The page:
Nuclear bombs in Japan, Napalm in Vietnam, 270 million mini bombs dropped on Laos, the deaths of over 800,000 human beings in Iraq, bombing of wedding receptions in Afghanistan – all this is not considered brutal but simple an ‘inevitable consequence of a righteous war’ on that nebulous entity that George W. Bush termed ‘Terror’.

LTTE members in IDP welfare centres

The Government would be failing in its duty to the rest of Sri Lanka if the hardocre LTTE members living within the camps are allowed to leave and get back to a life of terrorism. As they are no longer wearing their distinctive tiger-striped uniforms, the Government has to subject everyone in the camp to efficacious screening. The fact that the LTTE recruited women, children and older men and women as combatants makes it necessary to check everyone of these IDPs.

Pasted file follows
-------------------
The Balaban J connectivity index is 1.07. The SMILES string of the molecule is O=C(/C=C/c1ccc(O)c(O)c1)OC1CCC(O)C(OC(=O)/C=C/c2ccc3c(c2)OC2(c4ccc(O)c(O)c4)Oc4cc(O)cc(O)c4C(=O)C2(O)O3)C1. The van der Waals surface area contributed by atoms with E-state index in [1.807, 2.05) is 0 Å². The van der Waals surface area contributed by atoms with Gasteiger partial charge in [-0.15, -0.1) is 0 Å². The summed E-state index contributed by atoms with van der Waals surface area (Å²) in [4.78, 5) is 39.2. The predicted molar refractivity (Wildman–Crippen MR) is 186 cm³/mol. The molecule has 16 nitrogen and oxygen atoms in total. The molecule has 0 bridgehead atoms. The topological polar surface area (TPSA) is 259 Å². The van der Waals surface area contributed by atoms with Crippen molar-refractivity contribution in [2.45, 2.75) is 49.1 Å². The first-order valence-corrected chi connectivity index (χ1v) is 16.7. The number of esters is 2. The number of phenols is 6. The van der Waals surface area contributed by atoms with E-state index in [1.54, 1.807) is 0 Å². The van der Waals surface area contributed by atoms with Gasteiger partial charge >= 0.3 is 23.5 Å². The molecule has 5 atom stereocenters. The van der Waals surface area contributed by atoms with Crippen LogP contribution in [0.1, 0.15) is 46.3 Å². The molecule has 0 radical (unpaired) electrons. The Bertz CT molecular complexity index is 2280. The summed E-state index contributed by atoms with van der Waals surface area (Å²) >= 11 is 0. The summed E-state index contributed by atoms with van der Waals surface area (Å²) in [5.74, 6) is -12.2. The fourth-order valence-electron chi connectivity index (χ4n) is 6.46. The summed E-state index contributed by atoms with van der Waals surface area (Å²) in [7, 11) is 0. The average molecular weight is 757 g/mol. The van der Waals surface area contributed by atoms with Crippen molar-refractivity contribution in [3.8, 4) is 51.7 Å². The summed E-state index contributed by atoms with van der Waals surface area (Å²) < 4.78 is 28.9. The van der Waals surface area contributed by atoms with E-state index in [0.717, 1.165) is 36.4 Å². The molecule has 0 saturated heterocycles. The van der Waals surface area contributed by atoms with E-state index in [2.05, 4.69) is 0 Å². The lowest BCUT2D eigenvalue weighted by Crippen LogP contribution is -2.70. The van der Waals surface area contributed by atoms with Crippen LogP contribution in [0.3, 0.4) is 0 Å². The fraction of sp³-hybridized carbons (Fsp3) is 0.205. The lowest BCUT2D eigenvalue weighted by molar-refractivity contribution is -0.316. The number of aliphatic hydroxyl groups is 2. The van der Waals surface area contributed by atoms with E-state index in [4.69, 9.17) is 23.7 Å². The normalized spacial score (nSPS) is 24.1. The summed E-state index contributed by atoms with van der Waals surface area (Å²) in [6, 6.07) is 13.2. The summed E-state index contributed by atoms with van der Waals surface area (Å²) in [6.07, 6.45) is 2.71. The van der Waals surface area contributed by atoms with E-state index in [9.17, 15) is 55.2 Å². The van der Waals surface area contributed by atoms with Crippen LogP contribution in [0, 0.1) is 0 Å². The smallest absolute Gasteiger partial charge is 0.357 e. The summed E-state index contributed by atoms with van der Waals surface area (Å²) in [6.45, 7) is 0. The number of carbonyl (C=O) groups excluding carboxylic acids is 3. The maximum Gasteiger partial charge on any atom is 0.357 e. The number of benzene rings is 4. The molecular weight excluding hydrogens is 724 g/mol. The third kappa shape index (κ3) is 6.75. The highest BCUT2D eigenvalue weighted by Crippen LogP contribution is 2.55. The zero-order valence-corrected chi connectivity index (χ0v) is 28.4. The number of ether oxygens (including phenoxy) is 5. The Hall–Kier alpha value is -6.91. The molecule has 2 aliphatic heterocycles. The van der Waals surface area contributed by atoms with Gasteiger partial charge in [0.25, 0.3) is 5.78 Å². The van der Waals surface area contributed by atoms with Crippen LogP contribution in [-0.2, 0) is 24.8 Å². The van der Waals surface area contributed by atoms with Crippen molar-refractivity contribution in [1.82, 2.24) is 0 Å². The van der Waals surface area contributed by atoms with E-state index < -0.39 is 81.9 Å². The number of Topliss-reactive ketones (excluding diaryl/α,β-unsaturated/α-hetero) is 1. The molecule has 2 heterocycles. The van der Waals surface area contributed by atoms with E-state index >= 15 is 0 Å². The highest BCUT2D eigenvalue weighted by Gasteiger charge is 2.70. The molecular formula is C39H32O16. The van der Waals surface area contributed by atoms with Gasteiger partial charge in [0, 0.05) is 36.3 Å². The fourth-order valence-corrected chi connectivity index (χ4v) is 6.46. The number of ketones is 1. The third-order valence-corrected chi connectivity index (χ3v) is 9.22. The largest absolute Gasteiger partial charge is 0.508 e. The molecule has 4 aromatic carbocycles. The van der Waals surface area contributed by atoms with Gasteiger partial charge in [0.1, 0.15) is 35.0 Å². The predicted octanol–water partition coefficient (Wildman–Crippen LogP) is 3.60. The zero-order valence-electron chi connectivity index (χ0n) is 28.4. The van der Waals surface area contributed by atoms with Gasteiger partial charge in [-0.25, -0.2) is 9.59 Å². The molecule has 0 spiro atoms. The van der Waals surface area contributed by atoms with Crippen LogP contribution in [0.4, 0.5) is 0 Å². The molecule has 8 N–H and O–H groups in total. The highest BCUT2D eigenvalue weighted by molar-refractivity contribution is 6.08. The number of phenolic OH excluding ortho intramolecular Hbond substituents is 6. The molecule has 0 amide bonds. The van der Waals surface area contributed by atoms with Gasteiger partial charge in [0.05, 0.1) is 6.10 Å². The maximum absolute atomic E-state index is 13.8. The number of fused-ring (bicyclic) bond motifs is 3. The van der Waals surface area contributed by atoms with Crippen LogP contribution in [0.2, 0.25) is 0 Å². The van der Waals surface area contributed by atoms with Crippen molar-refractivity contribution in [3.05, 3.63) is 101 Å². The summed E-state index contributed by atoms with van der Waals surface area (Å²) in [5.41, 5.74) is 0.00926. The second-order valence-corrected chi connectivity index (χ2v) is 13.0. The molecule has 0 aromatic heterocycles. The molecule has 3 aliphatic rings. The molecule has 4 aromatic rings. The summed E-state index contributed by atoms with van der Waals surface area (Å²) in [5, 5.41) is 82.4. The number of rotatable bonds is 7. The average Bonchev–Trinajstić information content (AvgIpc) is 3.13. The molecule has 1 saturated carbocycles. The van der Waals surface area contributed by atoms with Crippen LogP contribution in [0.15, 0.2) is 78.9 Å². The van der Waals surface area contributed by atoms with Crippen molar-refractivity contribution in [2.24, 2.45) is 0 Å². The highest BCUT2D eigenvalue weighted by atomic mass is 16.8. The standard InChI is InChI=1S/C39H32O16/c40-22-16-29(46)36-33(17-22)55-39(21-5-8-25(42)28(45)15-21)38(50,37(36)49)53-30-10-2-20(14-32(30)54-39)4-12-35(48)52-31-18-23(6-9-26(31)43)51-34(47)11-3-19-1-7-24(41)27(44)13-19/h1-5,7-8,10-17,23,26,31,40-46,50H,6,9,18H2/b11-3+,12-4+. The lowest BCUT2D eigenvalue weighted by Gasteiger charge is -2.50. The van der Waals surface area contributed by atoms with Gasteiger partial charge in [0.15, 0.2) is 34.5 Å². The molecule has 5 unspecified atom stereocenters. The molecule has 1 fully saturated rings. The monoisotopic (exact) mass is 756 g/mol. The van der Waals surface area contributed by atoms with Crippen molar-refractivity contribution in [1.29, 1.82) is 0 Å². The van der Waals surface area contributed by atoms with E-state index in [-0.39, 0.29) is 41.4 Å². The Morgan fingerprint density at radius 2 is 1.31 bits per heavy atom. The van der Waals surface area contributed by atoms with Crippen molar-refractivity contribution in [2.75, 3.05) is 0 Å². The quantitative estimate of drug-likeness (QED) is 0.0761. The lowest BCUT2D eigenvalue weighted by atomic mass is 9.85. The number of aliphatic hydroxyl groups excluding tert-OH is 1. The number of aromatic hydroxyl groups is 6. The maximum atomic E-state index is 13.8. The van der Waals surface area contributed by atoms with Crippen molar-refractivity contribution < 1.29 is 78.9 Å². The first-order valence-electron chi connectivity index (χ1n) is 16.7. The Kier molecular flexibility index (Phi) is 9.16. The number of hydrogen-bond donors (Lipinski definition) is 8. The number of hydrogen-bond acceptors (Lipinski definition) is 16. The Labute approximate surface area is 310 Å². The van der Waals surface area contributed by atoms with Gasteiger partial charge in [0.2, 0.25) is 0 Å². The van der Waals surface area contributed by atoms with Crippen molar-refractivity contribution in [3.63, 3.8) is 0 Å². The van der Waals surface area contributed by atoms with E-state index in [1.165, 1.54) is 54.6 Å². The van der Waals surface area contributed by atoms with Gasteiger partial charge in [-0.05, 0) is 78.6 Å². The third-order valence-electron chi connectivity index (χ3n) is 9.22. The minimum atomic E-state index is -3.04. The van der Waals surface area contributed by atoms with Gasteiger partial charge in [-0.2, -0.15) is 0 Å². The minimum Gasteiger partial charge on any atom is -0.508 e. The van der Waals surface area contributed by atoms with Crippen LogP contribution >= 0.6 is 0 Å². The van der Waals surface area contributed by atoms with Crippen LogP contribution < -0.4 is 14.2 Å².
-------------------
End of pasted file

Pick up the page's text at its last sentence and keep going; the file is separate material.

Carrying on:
Screening terrorists

Such screening has already resulted in several hardcore LTTE terrorists being ‘discovered’ amongst innocent civilians within the camps. It is to the credit the Sri Lankan Government and the Armed Forces that such screening is taking place and it is netting LTTE members who have been directly involved in terrorist activities. Critics from the West will not be around to protect Sri Lankan citizens if these LTTE terrorist are allowed to escape, regroup and resume their terrorists activities – just as they were not around in Sri Lanka’s hours of need in the past.

Life in the IDP Welfare Centres could be better. Sri Lankans would be the first to acknowledge this, and the Government is doing its best to make things better for the IDPs. International and local NGOs (for example Candle Aid Sri Lanka) are already working in these centres.

Criticism has been made by certain Western members of the United Nations Human Rights Council (UNHCR) that IDPs must be settled back in their homes immediately. It must be remembered that there is the matter of clearing thousands of mines buried by the LTTE in the areas they occupied. Sending the IDPs back to these mined areas would result in loss of lives and limbs – as still happens in Cambodia and Laos – and one could imagine the western media would say if this were to happen!